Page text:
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Avg. Rating: 3.96
what do you expect from a trilogy opener?
The cover of the book tells you that this is book one of the Corellian Trilogy. Therefore, anyone who has ever read a trilogy (much less one of the several Star Wars novel trilogies) should know exactly what to expect: lots of character development, a slowly building plot, and no resolution whatsoever. That having been said, this book actually does a great job of living up to those criteria.
Let's face it, the writing in this one is not that great. However, it's definitely worth reading. For one, Han is the central character, an automatic plus. Second, we get to see some scene's with Han and Leia's children (what a novel idea!) and some sense of the "Solo family." And we get a very in-depth look at Corellia, too, a planet often referred to but rarely, if ever, seen. All things said, it' a pretty neat book, just not a really great one.
The best thing about it is that it's not about the Empire. I get rather tired of the Comeback Kings surfacing over and over again. Sure, this trilogy may not be of the same sweeping scale as the films or even Zahn's trilogy, but that only serves to work in its favor. It's different, which is something the universe of Star Wars novels needs more of. (Frankly, I don't really see NJO as the saving grace everyone labels it as; the Yuzhan Vong are just the Empire in disguise if you ask me). Read this book folks. It ain't great, but it is fun. Besides, it's a necessary opening chapter to the trilogy, which does get better.
A solid Star Wars book.
I confess, this book was a bit slow moving at first, but I managed to get into it, and from then on I enjoyed it. Leia, now Chief of State of the New Republic, goes to Corellia for a trade summit. Han and their three children come along, so the trip will be something of a vacation for them. Exploring his home planet for the first time in years, Han is shocked at how much it's changed for the worst. Meanwhile, Mara Jade has recieved a strange message intended for Leia, and Luke has gone off with Lando, who is in search of a rich wife (that was the one distracting subplot - hope it starts to make more sense in one of the next two books). The kids wander off during a visit to an archaeological and discover a strange technology. As tensions on Corellia worsen, a new leader threatens to rise from the shadows - with possible explosive and deadly results. If you're new to the Star Wars books, this is probably not the best book to start off with. You're better off reading them in chronological order, which I haven't done, unfortunatley. But if you have enjoyed other Star Wars novels, I would reccomend this one.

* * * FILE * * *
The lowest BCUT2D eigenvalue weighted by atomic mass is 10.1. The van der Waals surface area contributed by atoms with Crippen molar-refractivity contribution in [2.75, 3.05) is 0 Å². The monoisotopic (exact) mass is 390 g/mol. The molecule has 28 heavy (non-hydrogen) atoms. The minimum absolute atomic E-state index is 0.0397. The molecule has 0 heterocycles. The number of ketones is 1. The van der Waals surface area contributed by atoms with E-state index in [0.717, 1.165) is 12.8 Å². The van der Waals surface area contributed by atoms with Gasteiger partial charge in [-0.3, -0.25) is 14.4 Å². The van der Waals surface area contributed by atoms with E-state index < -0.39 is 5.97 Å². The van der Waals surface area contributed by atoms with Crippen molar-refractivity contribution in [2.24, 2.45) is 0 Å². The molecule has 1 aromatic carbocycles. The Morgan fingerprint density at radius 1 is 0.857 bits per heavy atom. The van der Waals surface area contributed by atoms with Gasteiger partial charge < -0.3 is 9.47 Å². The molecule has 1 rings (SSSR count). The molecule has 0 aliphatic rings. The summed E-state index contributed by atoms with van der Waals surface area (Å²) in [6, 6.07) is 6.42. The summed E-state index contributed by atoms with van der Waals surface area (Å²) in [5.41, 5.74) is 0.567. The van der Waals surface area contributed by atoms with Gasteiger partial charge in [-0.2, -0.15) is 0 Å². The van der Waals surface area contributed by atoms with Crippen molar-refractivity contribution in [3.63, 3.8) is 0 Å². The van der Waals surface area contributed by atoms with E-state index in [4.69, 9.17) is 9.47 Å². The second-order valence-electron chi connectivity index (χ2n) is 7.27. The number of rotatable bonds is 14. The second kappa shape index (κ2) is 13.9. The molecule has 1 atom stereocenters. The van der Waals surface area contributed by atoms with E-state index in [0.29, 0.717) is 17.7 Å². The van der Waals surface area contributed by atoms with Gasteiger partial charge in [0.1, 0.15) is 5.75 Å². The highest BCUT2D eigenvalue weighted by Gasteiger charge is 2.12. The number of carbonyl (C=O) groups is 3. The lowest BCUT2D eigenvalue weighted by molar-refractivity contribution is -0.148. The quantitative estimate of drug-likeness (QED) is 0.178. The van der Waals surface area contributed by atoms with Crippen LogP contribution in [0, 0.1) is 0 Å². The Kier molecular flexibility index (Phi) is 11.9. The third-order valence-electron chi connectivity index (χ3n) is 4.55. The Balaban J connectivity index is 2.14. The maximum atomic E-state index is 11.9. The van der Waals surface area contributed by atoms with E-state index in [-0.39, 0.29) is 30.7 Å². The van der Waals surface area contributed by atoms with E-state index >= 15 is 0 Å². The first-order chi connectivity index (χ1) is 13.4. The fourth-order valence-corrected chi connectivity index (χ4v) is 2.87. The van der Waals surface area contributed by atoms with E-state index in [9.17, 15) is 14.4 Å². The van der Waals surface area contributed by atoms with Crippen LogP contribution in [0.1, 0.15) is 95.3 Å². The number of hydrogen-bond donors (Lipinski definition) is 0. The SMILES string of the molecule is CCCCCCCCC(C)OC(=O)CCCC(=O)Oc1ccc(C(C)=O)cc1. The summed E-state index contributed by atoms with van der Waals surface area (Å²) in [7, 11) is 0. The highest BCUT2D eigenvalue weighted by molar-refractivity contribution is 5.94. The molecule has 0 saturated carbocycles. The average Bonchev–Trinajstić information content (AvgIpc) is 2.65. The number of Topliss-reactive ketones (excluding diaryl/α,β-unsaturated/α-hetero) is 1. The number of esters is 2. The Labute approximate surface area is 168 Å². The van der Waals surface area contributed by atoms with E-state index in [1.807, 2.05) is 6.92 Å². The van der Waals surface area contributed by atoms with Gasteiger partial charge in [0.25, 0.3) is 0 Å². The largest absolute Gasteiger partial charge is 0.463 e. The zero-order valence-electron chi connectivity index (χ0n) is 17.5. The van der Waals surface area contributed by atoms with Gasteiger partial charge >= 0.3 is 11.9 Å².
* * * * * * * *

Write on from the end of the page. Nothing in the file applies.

A friend passed this one along to me and I took it up with some reservation. After reading it I'm now on board and looking to get the second and third in the series. This is not mind blowing by any stretch, but it was great to get back to and take a stroll through the Star Wars galaxy. The pace is fast and the action is well written. The author writes the characters well, treating them with respect but really not taking chances. With the exception with Lando, the choices made are nothing out of the ordinary.
Based on the cover and the title of the book, one think that this is a "Solo and Chewbacca" adventure and from the start of the book it looks that way. But I was pleasantly surprised to find that it was not.
It does however bring up aspects of Han Solo's secritive past and Allen gives just enough insight not to take away from mystery the character. The politics and the star system of Corellia is unique, straight forward and easy to follow and adds some great drama in the book.
My only real critizism is that the author needs to hang around some children. Anakin is by far the worst written. Picture that forcibly cute robot kid on the sitcom "Small Wonder" written into a book and your not far off. While there is some potential there as far as action with Anakin, the dialogue really needs brushing up. He does however manage to make the twins interesting, giving them distinct personalities and abilities. Example: Jacen can understand Chewie, like his father, but Jaina can't.
Also another thing that I loved was Han Solo's take on Indiana Jones profession. It too coincidental to be an accident!
A decent adventure that lacks the emotional pull that the movies and some of the books do. But a good distraction and worth checking out.
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